counting-the-wordsThey say nothing lasts forever and that applies to books too. I won’t tell you that you can’t write long books, there are plenty out there, but your word count partly needs to be based on market research but largely on the question of how long you’re story needs to be. There’s some debate but on average the minimum length for a novel is about 70,000 words and under 50,000 is a novella leaving an annoying grey area around 60,000. There isn’t a maximum length for a novel measured in words, though we may say that even a long young adult novel is on average shorter than a long adult novel. We may also say that a crime novel is usually shorter than an epic fantasy and so on, which is what I mean by market research. At the risk of sounding like I’m kicking art in the balls we do need to consider what people look for in the length of a novel.

We can trace this notion back to the early novels and the classics. To begin with books were often fairly short or published in volumes that eventually became larger books. Charles Dickens, for instance, serialised his work a chapter at a time so books like Bleak House and Little Dorrit were originally bite sized chunks rather than the large books they are today. Part of this might be because these chunks made the length of a novel deceptive which might explain why Dickens novels vary so greatly in length while modern writers seem to have a length they’re comfortable with. If you don’t believe me try comparing the books by your favourite writers and you might discover that they hover around an average length, or appear to, when placed side by side.

Presumably, though we can’t say for certain, when Dickens was writing his stories he wrote them as long as he felt they should be and he didn’t have a word processor to tot up the total words for him. However, the problem isn’t so much the word count itself as to whether so many words are necessary. Dickens knew his audience, how to keep them reading and when it was time to stop and when you want to keep your reader reading words need to earn their place. While editing a novel, not in the first draft, you need to constantly ask the question: ‘Is this necessary?’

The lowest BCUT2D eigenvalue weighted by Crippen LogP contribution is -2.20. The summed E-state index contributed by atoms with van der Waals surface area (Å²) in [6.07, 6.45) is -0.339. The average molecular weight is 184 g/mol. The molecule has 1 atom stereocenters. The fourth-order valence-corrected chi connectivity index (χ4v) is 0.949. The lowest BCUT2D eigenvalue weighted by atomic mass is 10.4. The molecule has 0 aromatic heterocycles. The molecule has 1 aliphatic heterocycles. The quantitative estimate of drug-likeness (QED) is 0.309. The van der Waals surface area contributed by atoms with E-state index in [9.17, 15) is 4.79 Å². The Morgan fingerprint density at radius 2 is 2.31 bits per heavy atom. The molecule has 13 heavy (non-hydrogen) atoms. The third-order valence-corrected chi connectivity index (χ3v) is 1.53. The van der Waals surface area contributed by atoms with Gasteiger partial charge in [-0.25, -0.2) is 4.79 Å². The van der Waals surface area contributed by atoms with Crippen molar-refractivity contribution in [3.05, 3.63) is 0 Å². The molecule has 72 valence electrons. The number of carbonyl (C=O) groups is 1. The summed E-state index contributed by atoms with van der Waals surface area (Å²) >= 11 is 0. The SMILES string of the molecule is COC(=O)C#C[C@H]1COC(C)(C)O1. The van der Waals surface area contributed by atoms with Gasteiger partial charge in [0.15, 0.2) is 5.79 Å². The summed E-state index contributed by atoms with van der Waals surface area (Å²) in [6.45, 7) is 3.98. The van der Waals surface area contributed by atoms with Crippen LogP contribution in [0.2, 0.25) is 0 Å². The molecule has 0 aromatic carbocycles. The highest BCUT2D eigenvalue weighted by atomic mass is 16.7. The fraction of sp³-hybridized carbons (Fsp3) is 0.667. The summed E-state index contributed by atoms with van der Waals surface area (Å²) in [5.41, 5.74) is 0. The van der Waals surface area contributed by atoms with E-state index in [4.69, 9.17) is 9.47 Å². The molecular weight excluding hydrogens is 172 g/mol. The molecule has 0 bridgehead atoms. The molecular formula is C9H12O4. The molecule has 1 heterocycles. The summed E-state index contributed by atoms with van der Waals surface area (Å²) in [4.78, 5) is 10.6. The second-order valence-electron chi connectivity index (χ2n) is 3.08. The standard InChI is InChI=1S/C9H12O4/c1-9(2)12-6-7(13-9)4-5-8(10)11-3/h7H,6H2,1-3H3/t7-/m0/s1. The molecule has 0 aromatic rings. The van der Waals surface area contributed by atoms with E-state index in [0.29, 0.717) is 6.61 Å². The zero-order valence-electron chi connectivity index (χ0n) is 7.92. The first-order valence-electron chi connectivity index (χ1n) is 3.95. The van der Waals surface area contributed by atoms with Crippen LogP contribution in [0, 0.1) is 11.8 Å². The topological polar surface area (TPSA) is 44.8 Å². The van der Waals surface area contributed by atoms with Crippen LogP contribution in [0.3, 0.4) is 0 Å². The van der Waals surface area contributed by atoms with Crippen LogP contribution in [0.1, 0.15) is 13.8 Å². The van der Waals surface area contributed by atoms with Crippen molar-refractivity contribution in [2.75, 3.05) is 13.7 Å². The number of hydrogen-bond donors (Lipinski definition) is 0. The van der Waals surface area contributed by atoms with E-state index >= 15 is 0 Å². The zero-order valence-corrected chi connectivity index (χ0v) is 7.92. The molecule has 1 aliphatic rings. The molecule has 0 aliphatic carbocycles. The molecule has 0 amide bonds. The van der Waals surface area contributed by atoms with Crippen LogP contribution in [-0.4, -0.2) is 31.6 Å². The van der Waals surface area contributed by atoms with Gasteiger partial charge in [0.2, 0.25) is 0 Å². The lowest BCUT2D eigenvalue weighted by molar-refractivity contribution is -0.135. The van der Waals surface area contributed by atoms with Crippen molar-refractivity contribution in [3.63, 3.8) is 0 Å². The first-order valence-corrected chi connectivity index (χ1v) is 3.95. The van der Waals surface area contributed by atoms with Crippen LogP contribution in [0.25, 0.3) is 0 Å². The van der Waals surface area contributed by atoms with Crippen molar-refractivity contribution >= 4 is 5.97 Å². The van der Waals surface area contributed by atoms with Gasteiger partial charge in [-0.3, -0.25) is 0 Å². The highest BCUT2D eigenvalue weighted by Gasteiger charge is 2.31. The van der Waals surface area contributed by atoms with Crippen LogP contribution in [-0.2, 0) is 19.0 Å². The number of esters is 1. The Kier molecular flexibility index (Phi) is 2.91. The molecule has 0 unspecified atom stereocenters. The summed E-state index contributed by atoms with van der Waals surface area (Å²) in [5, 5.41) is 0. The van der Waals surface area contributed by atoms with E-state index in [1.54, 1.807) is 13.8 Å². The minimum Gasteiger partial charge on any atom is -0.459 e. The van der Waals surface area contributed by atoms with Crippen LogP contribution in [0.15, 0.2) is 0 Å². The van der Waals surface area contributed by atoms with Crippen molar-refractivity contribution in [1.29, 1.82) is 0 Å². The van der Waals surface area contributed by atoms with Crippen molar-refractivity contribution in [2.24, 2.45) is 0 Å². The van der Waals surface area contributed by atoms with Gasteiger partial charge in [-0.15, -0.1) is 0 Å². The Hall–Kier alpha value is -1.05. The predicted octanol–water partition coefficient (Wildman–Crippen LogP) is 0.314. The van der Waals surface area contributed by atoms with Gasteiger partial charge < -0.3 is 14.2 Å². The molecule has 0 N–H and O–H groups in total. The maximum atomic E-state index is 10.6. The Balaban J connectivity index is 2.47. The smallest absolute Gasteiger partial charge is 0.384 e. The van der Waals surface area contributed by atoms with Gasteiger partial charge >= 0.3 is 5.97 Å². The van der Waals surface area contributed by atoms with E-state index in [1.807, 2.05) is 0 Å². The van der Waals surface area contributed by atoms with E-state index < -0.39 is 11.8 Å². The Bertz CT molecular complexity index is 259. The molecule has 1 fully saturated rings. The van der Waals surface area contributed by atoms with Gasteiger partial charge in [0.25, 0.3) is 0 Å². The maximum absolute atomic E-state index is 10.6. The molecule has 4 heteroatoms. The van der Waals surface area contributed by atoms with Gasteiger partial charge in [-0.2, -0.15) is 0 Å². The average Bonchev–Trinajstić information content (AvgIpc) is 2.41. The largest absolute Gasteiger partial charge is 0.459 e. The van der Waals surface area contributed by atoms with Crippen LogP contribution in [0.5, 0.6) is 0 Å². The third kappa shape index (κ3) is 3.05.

Now, I’m not telling you that everyone needs to boil their work down to the bare essentials like Hemmingway did. I love a good character scene or an interesting description, the problem comes when we wander off the path too far. We may have an interesting side trip but we need to ask if it is necessary to the story or if we’re mudding the water for the readers or, at worst, boring them. For instance we don’t need in-depth description of everywhere, it can be built up as we go. Nor do we need excessive amounts of information about characters that play very small roles, this may cause the reader to expect them to return and be disappointed when they don’t. Another problem can also be having too many chapters where not much happens, if there’s a lot of chapters where the story spends long periods static perhaps they can be blended together or removed.

As I said, curtailing novel length isn’t about restricting a story based upon a number but rather based on keeping the story moving forward and keeping it interesting. In your first draft the length doesn’t matter but when you’re editing it does need to be considered, even if it means cutting a lot.

If you feel your story needs to be a long one but it seems far outside the length of any other story in your genre than perhaps consider splitting the book in two. On the whole people prefer to read a series of books rather than a single book that they feel looks too long for a genre. It doesn’t mean they won’t read long books but it is something to consider.


For more writing advice see my Advice Page or for more on narrative structure try Finding Your Voice.

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